This is a really new area of research, It's only within the last 5 years or so that it has been found that there appears to be a relationship between the central black hole mass and that of the galaxy around it. At this point, it is unresolved as to which is the chicken, and which is the egg :)

Fallingstar1971":g1q5moxq said:
Could a galaxy form from just a spinning mass of gas, or is a black hole required?
The first galaxies definitely form without a supermassive black hole - there's just no way to build black holes THAT big before galaxies form. Galaxies first form from collapsing gas; the black hole is not a required component. The black hole is, however, important in the subsequent growth of the galaxy, mostly as a way of providing energy, rather than, as you suggest, for the fact that it's really big. In fact, though these central black holes are huge, they're still about 1/1000-1/10000 the mass of the host galaxy, so they aren't hugely important in keeping the galaxy together - the self-gravitation of the galaxy is more than sufficient.
Agree with that.

Have any galaxies been found with no central black hole?
Believe so, yes.
Definately yes... so far :)

Could it be faked by forming a galaxy from a spinning cloud with no black hole? Stars would still appear to orbit the center even though there would be no object to orbit. There motion would be due to the cloud spinning when the galaxy formed. Since black holes are not directly observable, Im thinking that it could be possible, all the "quiet" (non-active) black holes may not even exist. What other tests could be used to detect a non-active black hole?
See the above - the black hole in the center isn't exactly what the stars orbit. Stars on the outside are pulled in by the interior stars, and so on. Think about it like the Sun, which is also held together gravitationally, even though the particles in the Sun don't orbit around some central object.
No, spin has nothing to do with it. It's all mass. Black holes are shown to exist by the orbits of stars around them...there's too much mass in too small a space for any other explanation.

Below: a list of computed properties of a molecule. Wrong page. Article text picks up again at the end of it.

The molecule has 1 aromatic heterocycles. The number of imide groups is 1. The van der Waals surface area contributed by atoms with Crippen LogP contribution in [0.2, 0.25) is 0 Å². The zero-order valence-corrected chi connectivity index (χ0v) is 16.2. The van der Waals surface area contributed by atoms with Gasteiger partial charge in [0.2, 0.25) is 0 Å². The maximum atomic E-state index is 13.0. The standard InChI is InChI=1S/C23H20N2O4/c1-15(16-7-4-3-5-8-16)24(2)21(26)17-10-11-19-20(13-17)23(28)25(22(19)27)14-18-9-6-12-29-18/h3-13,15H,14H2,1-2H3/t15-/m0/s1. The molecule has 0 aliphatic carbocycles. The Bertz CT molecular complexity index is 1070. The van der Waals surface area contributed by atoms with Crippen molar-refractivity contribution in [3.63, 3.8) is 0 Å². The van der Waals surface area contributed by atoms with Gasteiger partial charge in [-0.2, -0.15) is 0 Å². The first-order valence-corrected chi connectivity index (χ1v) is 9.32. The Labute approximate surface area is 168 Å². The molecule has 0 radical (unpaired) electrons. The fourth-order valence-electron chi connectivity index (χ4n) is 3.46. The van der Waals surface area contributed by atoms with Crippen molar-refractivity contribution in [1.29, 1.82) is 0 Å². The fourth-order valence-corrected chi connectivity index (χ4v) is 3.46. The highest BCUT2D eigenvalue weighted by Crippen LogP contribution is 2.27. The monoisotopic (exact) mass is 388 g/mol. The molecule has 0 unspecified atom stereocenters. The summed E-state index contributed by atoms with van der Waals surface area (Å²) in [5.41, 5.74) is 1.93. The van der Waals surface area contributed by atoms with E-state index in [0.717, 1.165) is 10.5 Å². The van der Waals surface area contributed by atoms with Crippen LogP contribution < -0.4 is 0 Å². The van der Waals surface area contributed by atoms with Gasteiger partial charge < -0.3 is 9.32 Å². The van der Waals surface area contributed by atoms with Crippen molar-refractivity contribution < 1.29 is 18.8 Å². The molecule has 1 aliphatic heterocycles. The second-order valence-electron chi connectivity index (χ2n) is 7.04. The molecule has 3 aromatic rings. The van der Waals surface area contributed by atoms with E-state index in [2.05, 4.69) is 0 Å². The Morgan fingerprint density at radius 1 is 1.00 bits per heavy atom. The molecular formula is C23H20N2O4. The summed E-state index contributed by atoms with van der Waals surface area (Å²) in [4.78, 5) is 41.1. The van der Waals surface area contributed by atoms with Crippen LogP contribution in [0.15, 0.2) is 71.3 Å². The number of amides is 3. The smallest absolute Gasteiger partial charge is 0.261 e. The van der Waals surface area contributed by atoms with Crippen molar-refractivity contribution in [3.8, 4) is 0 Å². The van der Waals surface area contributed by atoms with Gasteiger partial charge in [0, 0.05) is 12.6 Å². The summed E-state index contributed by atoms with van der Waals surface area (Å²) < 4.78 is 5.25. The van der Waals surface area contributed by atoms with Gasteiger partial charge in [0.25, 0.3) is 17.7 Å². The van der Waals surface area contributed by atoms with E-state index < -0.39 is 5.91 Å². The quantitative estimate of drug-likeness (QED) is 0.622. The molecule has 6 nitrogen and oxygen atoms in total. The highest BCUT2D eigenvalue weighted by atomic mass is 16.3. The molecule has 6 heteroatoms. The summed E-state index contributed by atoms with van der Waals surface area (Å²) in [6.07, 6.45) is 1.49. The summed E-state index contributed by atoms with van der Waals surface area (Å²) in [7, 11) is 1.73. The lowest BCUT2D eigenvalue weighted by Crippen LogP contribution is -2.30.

In fact, as I've repeated so many times, even the black holes themselves orbit around the center of mass of the whole galaxy, which may be well removed from the black hole itself.
 
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ramparts

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MW, do you know how close the black hole in Sgr A* is to the galactic center?

I have a bit of experience in the field of how galaxies form, but we didn't focus so much on the role black holes play, so my knowledge has some gaps there ;)
 
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MeteorWayne

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No, and I'm not sure we could determine that with any certainty. How could we really measure it's motion?

The point I was making is just that in any system, all objects orbit the center of mass of the whole system, not the most massive object.
 
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ramparts

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Depends - if we could measure background stars, and if the center of mass were sufficiently close to the black hole that it moved as quickly as those stars in the region do, then we'd be able to see motion. This is something about which I know little, though :)
 
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5hot6un

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In the media, us laymen hear pretty much the same story about black holes. They are weird.

Is there anything at all familiar going on inside? Is there still fusion? Are there protons and neutrons? Is the whole thing one lump of the heaviest element imaginable?
 
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ramparts

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None of the above, in all likelihood. There's certainly no fusion or normal particles. What we do know about black holes comes from the description from Einstein's theory of general relativity (GR): according to GR, black holes are infinitely dense. It wouldn't make sense to ask what particles exist there, because everything is squeezed into an inconceivably (hell, infinitely) small volume.

But then again, GR isn't the right setting to ask those questions in the first place, because after the black hole gets small/dense enough, the effects of quantum mechanics - another theory, which describes very small things, on the scale of particles - takes over. Unfortunately, GR and quantum mechanics don't mesh so well, so we have no clue what happens in the center of black holes, where both theories are necessary to describe what's happening. The result just from GR, that it is infinitely dense, is completely untrustworthy since quantum mechanics effects aren't taken into account.
 
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5hot6un

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ramparts":30veebni said: